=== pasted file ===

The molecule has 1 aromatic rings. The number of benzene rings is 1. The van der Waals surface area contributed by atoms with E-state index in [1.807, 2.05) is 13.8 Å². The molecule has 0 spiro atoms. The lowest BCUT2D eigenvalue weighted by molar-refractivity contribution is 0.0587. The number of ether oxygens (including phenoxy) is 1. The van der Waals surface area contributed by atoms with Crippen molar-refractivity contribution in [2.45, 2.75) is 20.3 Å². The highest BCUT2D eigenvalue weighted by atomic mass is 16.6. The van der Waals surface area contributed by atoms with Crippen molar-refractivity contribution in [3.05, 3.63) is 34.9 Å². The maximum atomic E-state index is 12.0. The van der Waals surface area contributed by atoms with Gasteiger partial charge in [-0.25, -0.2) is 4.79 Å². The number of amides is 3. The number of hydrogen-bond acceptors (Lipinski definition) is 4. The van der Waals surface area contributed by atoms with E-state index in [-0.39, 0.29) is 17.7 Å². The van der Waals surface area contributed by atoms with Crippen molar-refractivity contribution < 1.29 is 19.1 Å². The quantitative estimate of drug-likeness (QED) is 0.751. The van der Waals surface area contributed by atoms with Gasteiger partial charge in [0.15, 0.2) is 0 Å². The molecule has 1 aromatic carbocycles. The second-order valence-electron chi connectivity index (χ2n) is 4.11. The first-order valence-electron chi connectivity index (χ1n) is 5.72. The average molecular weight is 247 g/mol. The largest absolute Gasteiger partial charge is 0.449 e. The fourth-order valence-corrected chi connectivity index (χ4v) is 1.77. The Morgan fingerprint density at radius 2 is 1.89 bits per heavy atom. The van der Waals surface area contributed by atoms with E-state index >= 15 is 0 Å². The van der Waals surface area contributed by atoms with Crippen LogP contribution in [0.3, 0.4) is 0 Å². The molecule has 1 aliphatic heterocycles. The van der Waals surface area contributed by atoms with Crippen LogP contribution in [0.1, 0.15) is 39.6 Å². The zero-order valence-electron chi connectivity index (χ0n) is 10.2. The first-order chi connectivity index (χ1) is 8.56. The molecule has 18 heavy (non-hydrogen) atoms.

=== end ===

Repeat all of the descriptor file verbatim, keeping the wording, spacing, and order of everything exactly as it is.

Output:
The molecule has 1 aromatic rings. The number of benzene rings is 1. The van der Waals surface area contributed by atoms with E-state index in [1.807, 2.05) is 13.8 Å². The molecule has 0 spiro atoms. The lowest BCUT2D eigenvalue weighted by molar-refractivity contribution is 0.0587. The number of ether oxygens (including phenoxy) is 1. The van der Waals surface area contributed by atoms with Crippen molar-refractivity contribution in [2.45, 2.75) is 20.3 Å². The highest BCUT2D eigenvalue weighted by atomic mass is 16.6. The van der Waals surface area contributed by atoms with Crippen molar-refractivity contribution in [3.05, 3.63) is 34.9 Å². The maximum atomic E-state index is 12.0. The van der Waals surface area contributed by atoms with Gasteiger partial charge in [-0.25, -0.2) is 4.79 Å². The number of amides is 3. The number of hydrogen-bond acceptors (Lipinski definition) is 4. The van der Waals surface area contributed by atoms with E-state index in [-0.39, 0.29) is 17.7 Å². The van der Waals surface area contributed by atoms with Crippen molar-refractivity contribution < 1.29 is 19.1 Å². The quantitative estimate of drug-likeness (QED) is 0.751. The van der Waals surface area contributed by atoms with Gasteiger partial charge in [0.15, 0.2) is 0 Å². The molecule has 1 aromatic carbocycles. The second-order valence-electron chi connectivity index (χ2n) is 4.11. The first-order valence-electron chi connectivity index (χ1n) is 5.72. The average molecular weight is 247 g/mol. The largest absolute Gasteiger partial charge is 0.449 e. The fourth-order valence-corrected chi connectivity index (χ4v) is 1.77. The Morgan fingerprint density at radius 2 is 1.89 bits per heavy atom. The van der Waals surface area contributed by atoms with E-state index >= 15 is 0 Å². The van der Waals surface area contributed by atoms with Crippen LogP contribution in [0.3, 0.4) is 0 Å². The molecule has 1 aliphatic heterocycles. The van der Waals surface area contributed by atoms with Crippen LogP contribution in [0.1, 0.15) is 39.6 Å². The zero-order valence-electron chi connectivity index (χ0n) is 10.2. The first-order chi connectivity index (χ1) is 8.56. The molecule has 18 heavy (non-hydrogen) atoms.